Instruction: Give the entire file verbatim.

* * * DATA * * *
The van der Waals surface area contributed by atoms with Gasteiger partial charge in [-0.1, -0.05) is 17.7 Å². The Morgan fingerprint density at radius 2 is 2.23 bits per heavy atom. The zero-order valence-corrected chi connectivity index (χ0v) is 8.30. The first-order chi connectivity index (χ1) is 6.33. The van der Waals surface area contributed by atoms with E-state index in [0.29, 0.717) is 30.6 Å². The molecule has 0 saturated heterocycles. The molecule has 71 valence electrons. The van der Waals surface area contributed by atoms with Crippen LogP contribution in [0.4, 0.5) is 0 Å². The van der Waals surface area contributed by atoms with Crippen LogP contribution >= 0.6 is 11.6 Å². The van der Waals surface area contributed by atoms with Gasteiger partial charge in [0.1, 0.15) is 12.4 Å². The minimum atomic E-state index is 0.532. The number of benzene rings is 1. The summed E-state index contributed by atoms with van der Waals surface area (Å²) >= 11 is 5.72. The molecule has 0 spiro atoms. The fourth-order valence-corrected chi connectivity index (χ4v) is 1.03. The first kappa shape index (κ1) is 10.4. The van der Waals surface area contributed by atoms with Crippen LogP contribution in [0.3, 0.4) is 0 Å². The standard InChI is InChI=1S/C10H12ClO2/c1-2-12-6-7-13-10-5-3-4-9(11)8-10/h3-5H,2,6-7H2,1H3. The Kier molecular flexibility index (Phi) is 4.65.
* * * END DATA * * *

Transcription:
The van der Waals surface area contributed by atoms with Gasteiger partial charge in [-0.1, -0.05) is 17.7 Å². The Morgan fingerprint density at radius 2 is 2.23 bits per heavy atom. The zero-order valence-corrected chi connectivity index (χ0v) is 8.30. The first-order chi connectivity index (χ1) is 6.33. The van der Waals surface area contributed by atoms with E-state index in [0.29, 0.717) is 30.6 Å². The molecule has 0 saturated heterocycles. The molecule has 71 valence electrons. The van der Waals surface area contributed by atoms with Crippen LogP contribution in [0.4, 0.5) is 0 Å². The van der Waals surface area contributed by atoms with Crippen LogP contribution >= 0.6 is 11.6 Å². The van der Waals surface area contributed by atoms with Gasteiger partial charge in [0.1, 0.15) is 12.4 Å². The minimum atomic E-state index is 0.532. The number of benzene rings is 1. The summed E-state index contributed by atoms with van der Waals surface area (Å²) >= 11 is 5.72. The molecule has 0 spiro atoms. The fourth-order valence-corrected chi connectivity index (χ4v) is 1.03. The first kappa shape index (κ1) is 10.4. The van der Waals surface area contributed by atoms with Crippen LogP contribution in [0.3, 0.4) is 0 Å². The standard InChI is InChI=1S/C10H12ClO2/c1-2-12-6-7-13-10-5-3-4-9(11)8-10/h3-5H,2,6-7H2,1H3. The Kier molecular flexibility index (Phi) is 4.65.